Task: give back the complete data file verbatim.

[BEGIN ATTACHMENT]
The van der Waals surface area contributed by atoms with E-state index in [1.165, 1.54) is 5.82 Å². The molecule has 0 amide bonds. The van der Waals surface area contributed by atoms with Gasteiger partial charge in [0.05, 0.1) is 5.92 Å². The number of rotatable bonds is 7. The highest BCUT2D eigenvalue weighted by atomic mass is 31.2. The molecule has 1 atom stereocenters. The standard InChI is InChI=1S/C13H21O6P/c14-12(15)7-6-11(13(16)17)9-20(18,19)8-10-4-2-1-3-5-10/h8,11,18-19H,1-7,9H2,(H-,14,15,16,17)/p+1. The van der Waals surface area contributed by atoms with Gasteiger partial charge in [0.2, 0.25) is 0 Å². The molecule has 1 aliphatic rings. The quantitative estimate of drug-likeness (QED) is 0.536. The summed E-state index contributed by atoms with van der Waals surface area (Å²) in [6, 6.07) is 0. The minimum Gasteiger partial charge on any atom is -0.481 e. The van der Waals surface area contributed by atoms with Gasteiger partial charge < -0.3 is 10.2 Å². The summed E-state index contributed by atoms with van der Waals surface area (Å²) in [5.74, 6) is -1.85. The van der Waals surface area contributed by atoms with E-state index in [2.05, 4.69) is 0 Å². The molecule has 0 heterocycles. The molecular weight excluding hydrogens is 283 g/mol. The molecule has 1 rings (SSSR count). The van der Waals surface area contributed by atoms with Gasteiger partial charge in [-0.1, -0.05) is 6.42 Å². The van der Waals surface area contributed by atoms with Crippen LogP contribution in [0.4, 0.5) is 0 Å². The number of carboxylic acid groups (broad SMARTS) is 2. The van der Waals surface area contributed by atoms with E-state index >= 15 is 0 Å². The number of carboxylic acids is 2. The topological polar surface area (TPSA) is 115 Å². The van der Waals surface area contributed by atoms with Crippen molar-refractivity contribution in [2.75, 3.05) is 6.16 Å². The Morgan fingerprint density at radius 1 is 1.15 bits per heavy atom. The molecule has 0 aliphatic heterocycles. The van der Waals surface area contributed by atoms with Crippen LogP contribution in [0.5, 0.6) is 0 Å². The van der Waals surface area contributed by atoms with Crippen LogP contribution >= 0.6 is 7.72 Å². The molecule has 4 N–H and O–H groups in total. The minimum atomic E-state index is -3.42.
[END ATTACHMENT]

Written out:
The van der Waals surface area contributed by atoms with E-state index in [1.165, 1.54) is 5.82 Å². The molecule has 0 amide bonds. The van der Waals surface area contributed by atoms with Gasteiger partial charge in [0.05, 0.1) is 5.92 Å². The number of rotatable bonds is 7. The highest BCUT2D eigenvalue weighted by atomic mass is 31.2. The molecule has 1 atom stereocenters. The standard InChI is InChI=1S/C13H21O6P/c14-12(15)7-6-11(13(16)17)9-20(18,19)8-10-4-2-1-3-5-10/h8,11,18-19H,1-7,9H2,(H-,14,15,16,17)/p+1. The van der Waals surface area contributed by atoms with Gasteiger partial charge in [0.2, 0.25) is 0 Å². The molecule has 1 aliphatic rings. The quantitative estimate of drug-likeness (QED) is 0.536. The summed E-state index contributed by atoms with van der Waals surface area (Å²) in [6, 6.07) is 0. The minimum Gasteiger partial charge on any atom is -0.481 e. The van der Waals surface area contributed by atoms with Gasteiger partial charge < -0.3 is 10.2 Å². The summed E-state index contributed by atoms with van der Waals surface area (Å²) in [5.74, 6) is -1.85. The van der Waals surface area contributed by atoms with E-state index in [2.05, 4.69) is 0 Å². The molecule has 0 heterocycles. The molecular weight excluding hydrogens is 283 g/mol. The molecule has 1 rings (SSSR count). The van der Waals surface area contributed by atoms with Gasteiger partial charge in [-0.1, -0.05) is 6.42 Å². The van der Waals surface area contributed by atoms with Crippen LogP contribution in [0.4, 0.5) is 0 Å². The number of carboxylic acid groups (broad SMARTS) is 2. The van der Waals surface area contributed by atoms with E-state index >= 15 is 0 Å². The number of carboxylic acids is 2. The topological polar surface area (TPSA) is 115 Å². The van der Waals surface area contributed by atoms with Crippen molar-refractivity contribution in [2.75, 3.05) is 6.16 Å². The Morgan fingerprint density at radius 1 is 1.15 bits per heavy atom. The molecule has 0 aliphatic heterocycles. The van der Waals surface area contributed by atoms with Crippen LogP contribution in [0.5, 0.6) is 0 Å². The van der Waals surface area contributed by atoms with Crippen LogP contribution >= 0.6 is 7.72 Å². The molecule has 4 N–H and O–H groups in total. The minimum atomic E-state index is -3.42.